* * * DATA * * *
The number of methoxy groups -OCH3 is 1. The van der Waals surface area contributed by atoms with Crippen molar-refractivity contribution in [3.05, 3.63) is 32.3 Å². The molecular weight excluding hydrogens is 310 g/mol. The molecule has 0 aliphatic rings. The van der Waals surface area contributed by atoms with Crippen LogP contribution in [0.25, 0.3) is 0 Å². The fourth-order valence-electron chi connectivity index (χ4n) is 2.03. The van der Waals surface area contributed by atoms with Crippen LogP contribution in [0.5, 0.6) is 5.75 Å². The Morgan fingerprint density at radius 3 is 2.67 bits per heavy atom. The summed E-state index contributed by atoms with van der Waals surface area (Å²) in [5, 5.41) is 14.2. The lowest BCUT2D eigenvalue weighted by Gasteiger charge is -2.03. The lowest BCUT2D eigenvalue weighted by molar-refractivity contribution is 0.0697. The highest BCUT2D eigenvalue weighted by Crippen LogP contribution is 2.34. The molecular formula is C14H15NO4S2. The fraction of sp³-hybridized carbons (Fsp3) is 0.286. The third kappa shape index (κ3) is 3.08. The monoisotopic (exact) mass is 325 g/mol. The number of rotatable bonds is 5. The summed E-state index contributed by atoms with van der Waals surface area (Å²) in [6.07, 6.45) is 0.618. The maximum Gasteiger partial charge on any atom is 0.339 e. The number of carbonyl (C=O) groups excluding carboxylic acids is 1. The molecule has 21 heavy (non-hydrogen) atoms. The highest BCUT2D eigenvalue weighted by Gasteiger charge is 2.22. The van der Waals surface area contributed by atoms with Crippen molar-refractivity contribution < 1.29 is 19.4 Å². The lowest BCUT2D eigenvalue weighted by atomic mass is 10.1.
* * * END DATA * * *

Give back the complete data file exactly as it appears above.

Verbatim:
The number of methoxy groups -OCH3 is 1. The van der Waals surface area contributed by atoms with Crippen molar-refractivity contribution in [3.05, 3.63) is 32.3 Å². The molecular weight excluding hydrogens is 310 g/mol. The molecule has 0 aliphatic rings. The van der Waals surface area contributed by atoms with Crippen LogP contribution in [0.25, 0.3) is 0 Å². The fourth-order valence-electron chi connectivity index (χ4n) is 2.03. The van der Waals surface area contributed by atoms with Crippen LogP contribution in [0.5, 0.6) is 5.75 Å². The Morgan fingerprint density at radius 3 is 2.67 bits per heavy atom. The summed E-state index contributed by atoms with van der Waals surface area (Å²) in [5, 5.41) is 14.2. The lowest BCUT2D eigenvalue weighted by Gasteiger charge is -2.03. The lowest BCUT2D eigenvalue weighted by molar-refractivity contribution is 0.0697. The highest BCUT2D eigenvalue weighted by Crippen LogP contribution is 2.34. The molecular formula is C14H15NO4S2. The fraction of sp³-hybridized carbons (Fsp3) is 0.286. The third kappa shape index (κ3) is 3.08. The monoisotopic (exact) mass is 325 g/mol. The number of rotatable bonds is 5. The summed E-state index contributed by atoms with van der Waals surface area (Å²) in [6.07, 6.45) is 0.618. The maximum Gasteiger partial charge on any atom is 0.339 e. The number of carbonyl (C=O) groups excluding carboxylic acids is 1. The molecule has 21 heavy (non-hydrogen) atoms. The highest BCUT2D eigenvalue weighted by Gasteiger charge is 2.22. The van der Waals surface area contributed by atoms with Crippen molar-refractivity contribution < 1.29 is 19.4 Å². The lowest BCUT2D eigenvalue weighted by atomic mass is 10.1.